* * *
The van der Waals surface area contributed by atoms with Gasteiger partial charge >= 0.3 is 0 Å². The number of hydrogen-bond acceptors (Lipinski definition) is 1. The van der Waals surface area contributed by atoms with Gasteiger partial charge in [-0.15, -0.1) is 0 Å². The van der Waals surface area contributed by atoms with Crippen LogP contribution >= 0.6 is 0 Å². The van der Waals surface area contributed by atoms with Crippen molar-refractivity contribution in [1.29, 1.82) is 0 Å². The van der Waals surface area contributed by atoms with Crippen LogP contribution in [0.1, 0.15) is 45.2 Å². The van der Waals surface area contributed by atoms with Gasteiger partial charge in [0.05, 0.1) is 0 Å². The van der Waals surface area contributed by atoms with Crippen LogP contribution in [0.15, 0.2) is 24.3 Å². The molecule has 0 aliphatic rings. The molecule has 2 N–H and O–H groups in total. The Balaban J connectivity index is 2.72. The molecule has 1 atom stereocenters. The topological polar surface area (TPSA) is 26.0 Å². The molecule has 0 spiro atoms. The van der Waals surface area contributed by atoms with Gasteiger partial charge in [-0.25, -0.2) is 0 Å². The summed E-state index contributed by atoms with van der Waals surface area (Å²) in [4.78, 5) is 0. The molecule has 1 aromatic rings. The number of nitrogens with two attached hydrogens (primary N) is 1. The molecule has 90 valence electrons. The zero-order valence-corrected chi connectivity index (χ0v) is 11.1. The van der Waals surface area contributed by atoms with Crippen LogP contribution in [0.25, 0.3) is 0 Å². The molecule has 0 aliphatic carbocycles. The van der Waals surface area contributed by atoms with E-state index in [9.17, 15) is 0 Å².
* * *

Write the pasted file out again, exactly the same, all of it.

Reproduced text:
The van der Waals surface area contributed by atoms with Gasteiger partial charge >= 0.3 is 0 Å². The number of hydrogen-bond acceptors (Lipinski definition) is 1. The van der Waals surface area contributed by atoms with Gasteiger partial charge in [-0.15, -0.1) is 0 Å². The van der Waals surface area contributed by atoms with Crippen LogP contribution >= 0.6 is 0 Å². The van der Waals surface area contributed by atoms with Crippen molar-refractivity contribution in [1.29, 1.82) is 0 Å². The van der Waals surface area contributed by atoms with Crippen LogP contribution in [0.1, 0.15) is 45.2 Å². The van der Waals surface area contributed by atoms with Gasteiger partial charge in [0.05, 0.1) is 0 Å². The van der Waals surface area contributed by atoms with Crippen LogP contribution in [0.15, 0.2) is 24.3 Å². The molecule has 0 aliphatic rings. The molecule has 2 N–H and O–H groups in total. The Balaban J connectivity index is 2.72. The molecule has 1 atom stereocenters. The topological polar surface area (TPSA) is 26.0 Å². The molecule has 0 spiro atoms. The van der Waals surface area contributed by atoms with Gasteiger partial charge in [-0.25, -0.2) is 0 Å². The summed E-state index contributed by atoms with van der Waals surface area (Å²) in [4.78, 5) is 0. The molecule has 1 aromatic rings. The number of nitrogens with two attached hydrogens (primary N) is 1. The molecule has 90 valence electrons. The zero-order valence-corrected chi connectivity index (χ0v) is 11.1. The van der Waals surface area contributed by atoms with Crippen LogP contribution in [0.25, 0.3) is 0 Å². The molecule has 0 aliphatic carbocycles. The van der Waals surface area contributed by atoms with E-state index in [9.17, 15) is 0 Å².